The disruption was caused by modifications to router configurations that coordinate network traffic between Facebook’s data centres, according to Facebook.
In a blog post, Facebook vice president of infrastructure Santosh Janardhan said, “This disruption in network traffic had a cascading effect on the way our data centres communicate, bringing our services to a halt.”
Facebook took away “the map informing the world’s computers how to reach its numerous web properties,” according to cyber security expert Brian Krebs.
Facebook CEO Mark Zuckerberg endured a financial hit in addition to the disruption to people, businesses, and others who rely on the company’s products.
Late Monday, Zuckerberg’s personal worth dropped about $6 billion from the day before, to just under $117 billion, according to Fortune’s billionaire monitoring website.
It was, however, a good day for Facebook’s competitors.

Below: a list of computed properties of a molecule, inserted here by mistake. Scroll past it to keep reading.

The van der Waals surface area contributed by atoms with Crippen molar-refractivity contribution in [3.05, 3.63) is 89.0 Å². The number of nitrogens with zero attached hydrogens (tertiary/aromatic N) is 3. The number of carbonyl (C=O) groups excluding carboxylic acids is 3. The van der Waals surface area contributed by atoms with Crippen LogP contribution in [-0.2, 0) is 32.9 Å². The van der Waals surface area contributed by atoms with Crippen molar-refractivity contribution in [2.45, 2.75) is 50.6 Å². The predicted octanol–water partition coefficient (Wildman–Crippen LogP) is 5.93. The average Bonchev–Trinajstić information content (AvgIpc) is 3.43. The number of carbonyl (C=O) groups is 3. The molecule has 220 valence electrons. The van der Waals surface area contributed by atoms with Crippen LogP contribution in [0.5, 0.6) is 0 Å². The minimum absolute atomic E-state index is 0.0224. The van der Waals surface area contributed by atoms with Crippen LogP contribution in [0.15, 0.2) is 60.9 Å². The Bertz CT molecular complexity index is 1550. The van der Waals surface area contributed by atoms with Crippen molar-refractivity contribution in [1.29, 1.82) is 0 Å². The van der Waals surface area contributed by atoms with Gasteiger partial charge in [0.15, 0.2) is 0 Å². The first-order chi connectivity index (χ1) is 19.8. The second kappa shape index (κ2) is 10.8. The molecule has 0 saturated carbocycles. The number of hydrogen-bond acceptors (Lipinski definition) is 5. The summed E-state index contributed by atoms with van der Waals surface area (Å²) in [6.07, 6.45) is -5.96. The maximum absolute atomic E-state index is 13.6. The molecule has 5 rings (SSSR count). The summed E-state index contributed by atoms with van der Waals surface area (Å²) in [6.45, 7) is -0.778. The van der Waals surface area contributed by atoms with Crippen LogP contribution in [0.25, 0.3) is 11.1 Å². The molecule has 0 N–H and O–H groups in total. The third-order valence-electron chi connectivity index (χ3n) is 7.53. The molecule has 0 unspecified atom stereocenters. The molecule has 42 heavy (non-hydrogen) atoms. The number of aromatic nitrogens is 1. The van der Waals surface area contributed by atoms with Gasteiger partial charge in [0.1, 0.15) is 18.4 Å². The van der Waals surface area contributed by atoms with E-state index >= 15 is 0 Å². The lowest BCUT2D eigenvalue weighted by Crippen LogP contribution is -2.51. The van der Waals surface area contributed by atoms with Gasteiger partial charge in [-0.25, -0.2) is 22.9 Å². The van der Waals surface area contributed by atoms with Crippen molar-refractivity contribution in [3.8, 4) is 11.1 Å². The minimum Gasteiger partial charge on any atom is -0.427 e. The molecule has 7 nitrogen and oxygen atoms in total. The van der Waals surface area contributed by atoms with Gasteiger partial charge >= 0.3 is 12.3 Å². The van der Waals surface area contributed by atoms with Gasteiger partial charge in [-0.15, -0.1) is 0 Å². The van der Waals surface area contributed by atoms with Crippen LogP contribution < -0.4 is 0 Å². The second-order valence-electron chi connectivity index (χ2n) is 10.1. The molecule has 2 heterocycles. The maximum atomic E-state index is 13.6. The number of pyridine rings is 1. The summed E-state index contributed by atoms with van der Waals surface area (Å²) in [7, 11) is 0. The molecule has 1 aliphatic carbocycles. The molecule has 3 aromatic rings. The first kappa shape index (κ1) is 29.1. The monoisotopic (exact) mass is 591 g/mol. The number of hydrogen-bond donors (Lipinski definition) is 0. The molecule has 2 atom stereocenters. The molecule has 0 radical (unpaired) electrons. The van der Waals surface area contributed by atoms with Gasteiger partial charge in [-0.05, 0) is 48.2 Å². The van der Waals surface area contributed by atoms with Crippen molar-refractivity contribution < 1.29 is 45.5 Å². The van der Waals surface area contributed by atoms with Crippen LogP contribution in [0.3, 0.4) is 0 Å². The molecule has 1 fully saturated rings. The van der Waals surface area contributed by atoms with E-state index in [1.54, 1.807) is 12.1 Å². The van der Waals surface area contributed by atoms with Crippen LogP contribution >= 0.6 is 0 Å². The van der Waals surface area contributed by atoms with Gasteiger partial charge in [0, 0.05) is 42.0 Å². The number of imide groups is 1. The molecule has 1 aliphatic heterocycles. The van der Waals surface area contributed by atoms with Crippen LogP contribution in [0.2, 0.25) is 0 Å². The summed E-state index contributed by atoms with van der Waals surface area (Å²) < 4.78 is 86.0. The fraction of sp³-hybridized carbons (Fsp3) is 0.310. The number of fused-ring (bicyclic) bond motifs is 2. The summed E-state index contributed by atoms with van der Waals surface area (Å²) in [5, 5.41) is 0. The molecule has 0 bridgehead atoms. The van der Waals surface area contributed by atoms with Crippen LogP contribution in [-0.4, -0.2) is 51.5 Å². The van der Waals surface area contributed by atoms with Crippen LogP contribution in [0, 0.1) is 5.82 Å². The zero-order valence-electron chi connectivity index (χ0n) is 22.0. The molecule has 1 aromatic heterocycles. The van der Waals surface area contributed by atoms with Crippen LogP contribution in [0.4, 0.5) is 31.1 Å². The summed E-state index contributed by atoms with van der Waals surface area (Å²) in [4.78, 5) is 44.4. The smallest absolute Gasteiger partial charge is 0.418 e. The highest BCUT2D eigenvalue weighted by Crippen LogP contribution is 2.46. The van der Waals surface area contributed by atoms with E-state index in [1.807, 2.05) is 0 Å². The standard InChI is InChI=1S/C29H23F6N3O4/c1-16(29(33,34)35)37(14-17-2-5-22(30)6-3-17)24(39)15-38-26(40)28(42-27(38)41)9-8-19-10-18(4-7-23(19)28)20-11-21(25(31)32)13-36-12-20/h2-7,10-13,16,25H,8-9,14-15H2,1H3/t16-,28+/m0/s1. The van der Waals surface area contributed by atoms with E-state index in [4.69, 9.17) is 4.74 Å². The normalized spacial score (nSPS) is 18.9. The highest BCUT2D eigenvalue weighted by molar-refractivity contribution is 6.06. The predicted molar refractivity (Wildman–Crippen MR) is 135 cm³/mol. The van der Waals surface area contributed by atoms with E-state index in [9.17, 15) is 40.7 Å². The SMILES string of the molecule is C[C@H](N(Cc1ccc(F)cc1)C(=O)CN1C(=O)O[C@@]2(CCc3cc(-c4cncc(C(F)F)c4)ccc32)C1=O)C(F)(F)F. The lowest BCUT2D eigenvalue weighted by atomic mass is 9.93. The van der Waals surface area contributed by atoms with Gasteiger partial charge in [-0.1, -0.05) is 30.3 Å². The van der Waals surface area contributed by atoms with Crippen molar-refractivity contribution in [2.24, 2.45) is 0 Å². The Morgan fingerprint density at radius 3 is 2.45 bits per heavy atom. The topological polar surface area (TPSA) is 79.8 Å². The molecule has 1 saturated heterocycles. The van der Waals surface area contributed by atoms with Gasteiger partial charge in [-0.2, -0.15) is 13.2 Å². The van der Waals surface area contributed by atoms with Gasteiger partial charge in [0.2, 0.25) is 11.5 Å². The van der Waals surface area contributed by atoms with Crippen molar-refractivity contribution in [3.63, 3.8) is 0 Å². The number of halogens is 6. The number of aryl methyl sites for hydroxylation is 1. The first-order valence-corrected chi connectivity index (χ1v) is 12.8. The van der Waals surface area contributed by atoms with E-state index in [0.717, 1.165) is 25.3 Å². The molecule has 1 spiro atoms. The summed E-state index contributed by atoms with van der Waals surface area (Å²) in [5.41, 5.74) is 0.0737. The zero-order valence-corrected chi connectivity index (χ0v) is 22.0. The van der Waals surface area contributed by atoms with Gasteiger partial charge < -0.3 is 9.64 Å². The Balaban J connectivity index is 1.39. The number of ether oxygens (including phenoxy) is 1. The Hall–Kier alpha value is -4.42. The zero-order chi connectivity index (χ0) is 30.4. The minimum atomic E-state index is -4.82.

According to SensorTower, Telegram jumped from being the 56th most downloaded free app in the United States to becoming the fifth.
Signal, an encrypted messaging software, announced on Twitter that it had gained “millions” of new users and that it was “Signal and ready to mignal.”
Others who grumbled about being cut off from contacts, sources of income, or business tools were not the only ones to make jokes about the outage on Twitter.
Some, like Cindy Bennett, a New York City baker, were philosophical: “I think the world would definitely be a better place if everyone didn’t know what everyone else was doing every second of every minute of every day,” she told AFP.